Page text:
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Getting kids reading

  • International Children’s Book Day

    It’s always great to discover people who are as passionate about kids and reading as I am and this month I’ve come across a brilliant Lithuanian children’s author who’s highlighting the calming power of books as part of International Children’s Book Day 

    Held annually in the first week of April, International Children’s Book Day is celebrated to inspire reading and to help bring attention to children’s books. Each year, a different country’s author is featured and this time around it’s children’s writer and illustrator Kęstutis Kasparavičius – who explains how books can slow us down.

    international children's book day; childrens books, children reading, tidy books Time slows down when you read a book. Image @mummyconstant

    ‘We live in the age of information overload, haste and rush. But if you take a book into your hands, you immediately feel a change. It seems that books have this wonderful quality – they help us slow down. As soon as you open a book and delve into its tranquil depths, you no longer fear that things will whizz by at a maddening speed while you see nothing.’

    That really rings true for me.  When I was young, whenever I was feeling anxious I could rely on reading a book to help me slow down my thoughts and feel calmer. And now, as an adult, once I’ve got my head in a book I can lose myself in the story and forget about the stresses of the day.

    Research shows a direct link between reading and mental health.

    One study showed that school-aged pupils who enjoyed reading were much more likely to have higher levels of mental wellbeing than those who didn’t. But research by University College London found that children today are spending less time reading and more time on their screens – which is having an adverse effect on both their mental health and their literacy levels.

    Reading, says Kasparavičius, is the opportunity for kids to unplug from their phone or tablet and reconnect with what’s around them. ‘Books teach us to notice things. The universe of a book is wide open; it happily fuses reality with imagination and fantasy. Was it in a book or in reality that you were lying in the summer grass, or sitting with your legs crossed, watching clouds sail across the sky?’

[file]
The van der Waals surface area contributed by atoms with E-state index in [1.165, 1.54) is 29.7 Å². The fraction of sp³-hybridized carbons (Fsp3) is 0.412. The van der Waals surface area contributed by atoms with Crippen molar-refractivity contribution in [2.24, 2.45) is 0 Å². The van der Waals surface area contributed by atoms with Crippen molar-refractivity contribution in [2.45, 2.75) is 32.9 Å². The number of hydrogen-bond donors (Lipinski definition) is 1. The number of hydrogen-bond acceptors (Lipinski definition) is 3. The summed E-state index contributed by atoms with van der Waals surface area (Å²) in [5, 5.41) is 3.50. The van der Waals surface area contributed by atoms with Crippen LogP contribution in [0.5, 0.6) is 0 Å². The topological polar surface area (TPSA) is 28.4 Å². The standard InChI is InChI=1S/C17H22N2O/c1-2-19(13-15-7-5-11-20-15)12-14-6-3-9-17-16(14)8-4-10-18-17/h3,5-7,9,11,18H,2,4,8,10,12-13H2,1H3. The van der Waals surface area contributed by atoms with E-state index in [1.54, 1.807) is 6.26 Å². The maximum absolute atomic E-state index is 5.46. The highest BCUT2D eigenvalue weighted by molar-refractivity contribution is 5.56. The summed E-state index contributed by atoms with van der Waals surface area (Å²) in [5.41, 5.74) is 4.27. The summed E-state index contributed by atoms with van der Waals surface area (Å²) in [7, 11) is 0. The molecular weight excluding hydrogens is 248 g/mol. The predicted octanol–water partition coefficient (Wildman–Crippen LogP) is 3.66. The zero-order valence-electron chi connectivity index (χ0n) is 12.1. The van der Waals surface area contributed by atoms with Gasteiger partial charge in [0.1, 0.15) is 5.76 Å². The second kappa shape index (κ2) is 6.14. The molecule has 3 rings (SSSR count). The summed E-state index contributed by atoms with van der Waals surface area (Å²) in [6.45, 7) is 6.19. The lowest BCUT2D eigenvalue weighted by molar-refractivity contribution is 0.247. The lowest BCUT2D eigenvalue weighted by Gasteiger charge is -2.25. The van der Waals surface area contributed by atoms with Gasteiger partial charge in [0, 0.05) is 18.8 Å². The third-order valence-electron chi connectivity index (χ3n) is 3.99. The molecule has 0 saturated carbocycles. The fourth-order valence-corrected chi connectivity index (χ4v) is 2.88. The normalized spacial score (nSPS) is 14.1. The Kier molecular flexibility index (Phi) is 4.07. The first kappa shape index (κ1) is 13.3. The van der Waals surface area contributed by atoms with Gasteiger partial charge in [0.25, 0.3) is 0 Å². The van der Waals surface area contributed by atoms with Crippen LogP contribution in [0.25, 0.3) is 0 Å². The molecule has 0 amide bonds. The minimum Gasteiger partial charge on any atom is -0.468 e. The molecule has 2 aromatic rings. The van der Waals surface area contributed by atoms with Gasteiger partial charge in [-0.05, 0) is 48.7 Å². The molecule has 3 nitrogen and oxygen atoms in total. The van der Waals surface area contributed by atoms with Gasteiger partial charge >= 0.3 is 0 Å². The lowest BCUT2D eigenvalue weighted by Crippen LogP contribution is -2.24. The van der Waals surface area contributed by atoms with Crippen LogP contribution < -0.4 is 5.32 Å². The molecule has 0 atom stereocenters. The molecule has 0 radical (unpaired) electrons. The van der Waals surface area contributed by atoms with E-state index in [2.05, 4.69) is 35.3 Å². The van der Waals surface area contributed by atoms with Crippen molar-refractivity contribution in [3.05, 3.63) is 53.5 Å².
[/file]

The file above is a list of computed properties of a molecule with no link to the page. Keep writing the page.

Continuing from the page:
I love that sentiment. When children immerse themselves in a book, they discover different places, interesting characters and new situations – and that sparks their curiosity to learn more in the real world. As Kasparavičius concludes: ‘Someone who enjoys reading – be it a child or adult – is much more interesting than someone who doesn’t care for books, who is always racing against the clock, who never has time to sit down, who fails to notice much of what surrounds them.’ I couldn’t agree more.

    What will you be reading this month to celebrate International Children's Book Day?

    tidy books, kids bookshelf, kids storage, kids furnitureGeraldine is Tidy Books’ founder, designer and CEO, as well as mum to Adele and Emile.   She started Tidy Books in her violin workshop because she couldn’t find a good bookcase for her kids.  Now her Tidy Books bookcases and storage designs are encouraging independence and a love of reading in kids all over the world.

  • Should you KonMari your kids’ books?

    So who went a little declutter crazy last month? January is traditionally the time of year when many of us have a bit of a clear out when we’re packing away the Christmas decorations. But while you were dispatching those unwanted items to the loft or local charity shop did you ‘KonMari’ your kids’ books too?

    In case you didn’t know, ‘KonMari’ is the method devised by Japanese declutter guru Marie Kondo. And her recent Netflix TV series, ‘Tidying up with Marie Kondo’, caused a bit of an outcry when it showed Kondo helping two people lose a sizeable chunk of their book collections. Get rid of books? Many book lovers couldn’t believe Kondo could suggest such an outrageous thing!

    kon marie, kon mari kids books, marie kondo, tidy up, kids books, kids bookcases Should you Kon Mari your kids books?. Photo @totaleve